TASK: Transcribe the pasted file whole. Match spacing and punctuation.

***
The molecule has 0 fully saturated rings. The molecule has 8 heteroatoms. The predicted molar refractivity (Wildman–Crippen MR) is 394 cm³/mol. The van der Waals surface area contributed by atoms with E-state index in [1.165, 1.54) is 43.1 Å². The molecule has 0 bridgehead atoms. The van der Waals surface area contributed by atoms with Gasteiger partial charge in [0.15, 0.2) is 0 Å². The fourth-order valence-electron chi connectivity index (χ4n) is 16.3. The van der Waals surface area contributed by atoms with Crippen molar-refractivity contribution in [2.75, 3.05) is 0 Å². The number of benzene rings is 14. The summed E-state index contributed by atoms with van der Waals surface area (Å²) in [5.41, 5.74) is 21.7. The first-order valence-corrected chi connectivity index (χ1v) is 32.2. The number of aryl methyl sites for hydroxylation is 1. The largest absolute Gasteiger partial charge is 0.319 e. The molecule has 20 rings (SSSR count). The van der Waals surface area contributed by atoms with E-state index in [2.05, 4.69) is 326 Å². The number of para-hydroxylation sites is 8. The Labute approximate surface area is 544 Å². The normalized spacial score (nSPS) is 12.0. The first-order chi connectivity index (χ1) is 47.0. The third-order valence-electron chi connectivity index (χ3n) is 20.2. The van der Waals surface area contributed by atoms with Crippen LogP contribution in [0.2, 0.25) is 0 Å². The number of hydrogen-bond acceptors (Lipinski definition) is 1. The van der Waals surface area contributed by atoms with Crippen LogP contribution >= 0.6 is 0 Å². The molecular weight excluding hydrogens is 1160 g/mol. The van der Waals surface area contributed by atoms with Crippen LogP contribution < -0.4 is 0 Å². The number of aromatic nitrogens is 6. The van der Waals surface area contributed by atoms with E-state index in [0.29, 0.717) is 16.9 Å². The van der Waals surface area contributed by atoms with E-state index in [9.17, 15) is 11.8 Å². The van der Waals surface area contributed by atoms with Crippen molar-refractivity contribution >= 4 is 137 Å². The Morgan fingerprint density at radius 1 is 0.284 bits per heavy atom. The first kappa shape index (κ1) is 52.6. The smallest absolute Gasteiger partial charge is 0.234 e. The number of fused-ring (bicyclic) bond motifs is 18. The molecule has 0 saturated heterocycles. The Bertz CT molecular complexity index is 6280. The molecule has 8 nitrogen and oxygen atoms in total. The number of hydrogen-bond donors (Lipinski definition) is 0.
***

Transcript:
The molecule has 0 fully saturated rings. The molecule has 8 heteroatoms. The predicted molar refractivity (Wildman–Crippen MR) is 394 cm³/mol. The van der Waals surface area contributed by atoms with E-state index in [1.165, 1.54) is 43.1 Å². The molecule has 0 bridgehead atoms. The van der Waals surface area contributed by atoms with Gasteiger partial charge in [0.15, 0.2) is 0 Å². The fourth-order valence-electron chi connectivity index (χ4n) is 16.3. The van der Waals surface area contributed by atoms with Crippen molar-refractivity contribution in [2.75, 3.05) is 0 Å². The number of benzene rings is 14. The summed E-state index contributed by atoms with van der Waals surface area (Å²) in [5.41, 5.74) is 21.7. The first-order valence-corrected chi connectivity index (χ1v) is 32.2. The number of aryl methyl sites for hydroxylation is 1. The largest absolute Gasteiger partial charge is 0.319 e. The molecule has 20 rings (SSSR count). The van der Waals surface area contributed by atoms with E-state index in [2.05, 4.69) is 326 Å². The number of para-hydroxylation sites is 8. The Labute approximate surface area is 544 Å². The normalized spacial score (nSPS) is 12.0. The first-order chi connectivity index (χ1) is 47.0. The third-order valence-electron chi connectivity index (χ3n) is 20.2. The van der Waals surface area contributed by atoms with Crippen LogP contribution in [0.2, 0.25) is 0 Å². The number of hydrogen-bond acceptors (Lipinski definition) is 1. The van der Waals surface area contributed by atoms with Crippen LogP contribution >= 0.6 is 0 Å². The molecular weight excluding hydrogens is 1160 g/mol. The van der Waals surface area contributed by atoms with Crippen LogP contribution < -0.4 is 0 Å². The number of aromatic nitrogens is 6. The van der Waals surface area contributed by atoms with E-state index in [0.29, 0.717) is 16.9 Å². The van der Waals surface area contributed by atoms with E-state index in [9.17, 15) is 11.8 Å². The van der Waals surface area contributed by atoms with Crippen molar-refractivity contribution >= 4 is 137 Å². The Morgan fingerprint density at radius 1 is 0.284 bits per heavy atom. The first kappa shape index (κ1) is 52.6. The smallest absolute Gasteiger partial charge is 0.234 e. The number of fused-ring (bicyclic) bond motifs is 18. The molecule has 0 saturated heterocycles. The Bertz CT molecular complexity index is 6280. The molecule has 8 nitrogen and oxygen atoms in total. The number of hydrogen-bond donors (Lipinski definition) is 0.